Installing Jardine 4 into 2 Slip-On Mufflers
by John G. Aghajanian, Ph.D.

I installed my Jardine 4 into 2 slip-on mufflers recently. It was the appropriate time since my front wheel and forks were off the bike allowing much easier access to the header collar bolts.

First off I soaked the header collar nuts and bolts in liquid wrench, then a product called "Silicroil, "the oil that creeps" (wonderful stuff). And very importantly, I was patient. The knurled header collar "nuts" require a 6 mm hex key. The exhaust on my '79F was an OEM 4 into 2 exhaust; it probably was the original exhaust. Since it is highly likely that this was the case, the nuts were firmly rusted onto the studs and refused to be removed. I was lucky enough, however, to be able to unscrew all of the studs from the engine head without incident. Again, this took some patience and a lot of penetrating oil. The studs were lock-tighted in and came out slowly and with care.

The instructions then tell you to loosen the clamps holding the inner header pipe on each side to the manifold on that side. I did this but found it not to be necessary in my case. At this point one should remove the passenger foot pegs since this makes installation of the new slip-ons easier. One should also loosen the cap nuts that secure the OEM mufflers to the frame. It's easier to loosen them now than after the exhaust is off the bike.

When the exhaust is off the bike, they tell you to hack-saw the mufflers off the pipes 4.5" back from the heat shield (just to be obstinate, I cut on side 5" and the other 4.75" - there's plenty of room - don't worry about it). Since I have a hell of a time hack-sawing straight, I purchased an "exhaust/tail pipe cutter" (stock # 83pn0838t; $20.99) from JC Whitney in anticipation of this task.

This is a combination of a strap wrench and a plumber's tubing cutter where the "strap" is made up of a series of tubing cutter wheels linked together in a chain and attached to pliers-like handles. You just link the thing around the pipe, squeeze the pliers, and rotate it around the pipe while adding more pressure until your through. Basically it's just like cutting a piece of copper tubing. It worked well, made a nice neat, straight cut but required a second person to hold the exhaust during the cutting. Filing down the burrs on the freshly cut pipe allows the slip-on mufflers to slip on more easily.

The instructions now say to reinstall the shortened headers and tighten them down firmly. This went against my gut feelings but I did it any way. My concerns were unwarranted and this was OK.

One should also file the ends of the supplied new cross-over pipe as an aid to slipping it into the new mufflers. Removal of the rear wheel would have made installation of the slip-ons easier but also much more of a pain. They tell you to do the right side first: you have to remove the cap nut which secures the OEM muffler mounting bracket. (You must also remove the old mounting bracket since it's no longer required. The new mufflers are tabbed to be bolted to the frame by the bolt that secured the OEM bracket).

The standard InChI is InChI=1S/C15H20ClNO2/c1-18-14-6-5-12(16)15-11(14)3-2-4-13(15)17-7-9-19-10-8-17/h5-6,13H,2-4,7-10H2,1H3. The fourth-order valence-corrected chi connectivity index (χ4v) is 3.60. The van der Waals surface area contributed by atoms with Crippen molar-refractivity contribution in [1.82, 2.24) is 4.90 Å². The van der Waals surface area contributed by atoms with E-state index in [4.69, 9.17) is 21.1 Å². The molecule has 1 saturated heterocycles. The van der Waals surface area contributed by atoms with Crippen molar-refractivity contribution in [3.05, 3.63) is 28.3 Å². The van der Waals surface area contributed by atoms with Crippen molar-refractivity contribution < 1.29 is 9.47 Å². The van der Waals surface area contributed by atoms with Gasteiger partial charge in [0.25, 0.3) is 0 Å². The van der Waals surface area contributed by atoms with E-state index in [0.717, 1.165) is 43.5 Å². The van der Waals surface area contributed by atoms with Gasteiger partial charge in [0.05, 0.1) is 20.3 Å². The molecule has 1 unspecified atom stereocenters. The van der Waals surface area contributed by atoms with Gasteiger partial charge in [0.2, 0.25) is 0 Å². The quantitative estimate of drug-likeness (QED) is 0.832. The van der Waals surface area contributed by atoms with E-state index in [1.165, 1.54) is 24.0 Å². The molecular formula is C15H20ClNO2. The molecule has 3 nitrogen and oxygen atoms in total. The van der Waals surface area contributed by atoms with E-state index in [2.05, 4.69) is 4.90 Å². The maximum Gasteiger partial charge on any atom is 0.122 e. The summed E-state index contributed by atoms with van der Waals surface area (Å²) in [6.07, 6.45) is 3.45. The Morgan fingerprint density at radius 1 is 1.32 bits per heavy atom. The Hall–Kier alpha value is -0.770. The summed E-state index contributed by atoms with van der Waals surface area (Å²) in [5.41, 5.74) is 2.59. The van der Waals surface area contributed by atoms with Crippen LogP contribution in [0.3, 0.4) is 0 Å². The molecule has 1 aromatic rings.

Then they tell you to slip the muffler (AND CLAMP) onto the cut exhaust pipe, bolt it to the frame, and firmly tighten down the bolt. DO NOT DO THIS! You need two people to install the mufflers efficiently. The problem is that, if you follow their instructions, i.e.: bolt on the right muffler and insert the cross-over pipe you end up with no play with which to insert the cross-over pipe into the left muffler.

We had to slip both mufflers off the exhaust pipes, spread them apart enough to allow the cross-over pipe to be inserted into the left muffler, and then simultaneously finesse both sides back onto their respective exhaust pipes and slip them up far enough so that the tabs aligned with the mounting holes.

After this, it's simply a matter of socking down the mounting bolts and tightening the clamps. Incidently, I had to hold the left-side muffler down while tightening the mounting bolt so that it would not be in contact with the frame. This was a minor point but one deserving attention.

I've ridden My Baby since the slip-ons were installed and she basically sounded about as loud as she did with OEM mufflers with two 1" rust holes on each side. This was not offensive to me before but it did bother my Honey when I fired her up cold and exhaust blew out the bottom and sides of the old mufflers. She does sound a bit throatier, which is fine with me, and loudness is not in the least offensive to the neighbors. (Actually, I really don't care -- their kids make more noise than 50 Harleys with straight pipes!)

Fit an finish of the Jardine 4 into 2 slip-ons was quite good - my Honey HAD to polish off all the finger prints incurred during installation so that they looked as good post-installation as right out of the box.

The few glitches that I found with the installation instructions were minor nuisances and may have resulted from my interpretation rather than imperfect instructions (BUT I don't think so!). In addition, the baffles are removable (just drill out a couple of rivets) so, as long as the shell is intact, I should be able to keep My Baby (certainly not my Honey) reasonably quiet.

I recommend them as a reasonably priced replacement for whatever mufflers you have rotting out. I purchased them from:

Shade Tree
P.O. Box 755
Middlefield, OH 44062
Ph (888) 742-3387 or (800) 927-8562.
1997 catalog # 45, Part# 14-39, $163.30 + S&H.